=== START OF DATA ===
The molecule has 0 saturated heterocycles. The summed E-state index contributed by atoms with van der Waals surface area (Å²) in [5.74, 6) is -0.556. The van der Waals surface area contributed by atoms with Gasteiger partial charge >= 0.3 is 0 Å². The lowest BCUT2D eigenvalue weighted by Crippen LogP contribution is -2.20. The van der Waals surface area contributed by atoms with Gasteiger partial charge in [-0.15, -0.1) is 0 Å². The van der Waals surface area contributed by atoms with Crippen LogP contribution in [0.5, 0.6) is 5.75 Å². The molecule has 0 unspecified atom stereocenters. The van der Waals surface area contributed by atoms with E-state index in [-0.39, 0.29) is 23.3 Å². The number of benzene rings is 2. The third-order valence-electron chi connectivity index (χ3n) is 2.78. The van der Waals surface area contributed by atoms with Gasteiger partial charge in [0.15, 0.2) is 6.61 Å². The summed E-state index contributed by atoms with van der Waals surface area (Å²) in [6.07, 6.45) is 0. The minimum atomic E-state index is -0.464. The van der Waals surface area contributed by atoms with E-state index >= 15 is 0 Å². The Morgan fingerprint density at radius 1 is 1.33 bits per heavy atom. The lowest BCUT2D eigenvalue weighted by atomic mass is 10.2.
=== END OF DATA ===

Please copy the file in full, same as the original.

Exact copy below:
The molecule has 0 saturated heterocycles. The summed E-state index contributed by atoms with van der Waals surface area (Å²) in [5.74, 6) is -0.556. The van der Waals surface area contributed by atoms with Gasteiger partial charge >= 0.3 is 0 Å². The lowest BCUT2D eigenvalue weighted by Crippen LogP contribution is -2.20. The van der Waals surface area contributed by atoms with Gasteiger partial charge in [-0.15, -0.1) is 0 Å². The van der Waals surface area contributed by atoms with Crippen LogP contribution in [0.5, 0.6) is 5.75 Å². The molecule has 0 unspecified atom stereocenters. The van der Waals surface area contributed by atoms with E-state index in [-0.39, 0.29) is 23.3 Å². The number of benzene rings is 2. The third-order valence-electron chi connectivity index (χ3n) is 2.78. The van der Waals surface area contributed by atoms with Gasteiger partial charge in [0.15, 0.2) is 6.61 Å². The summed E-state index contributed by atoms with van der Waals surface area (Å²) in [6.07, 6.45) is 0. The minimum atomic E-state index is -0.464. The van der Waals surface area contributed by atoms with E-state index >= 15 is 0 Å². The Morgan fingerprint density at radius 1 is 1.33 bits per heavy atom. The lowest BCUT2D eigenvalue weighted by atomic mass is 10.2.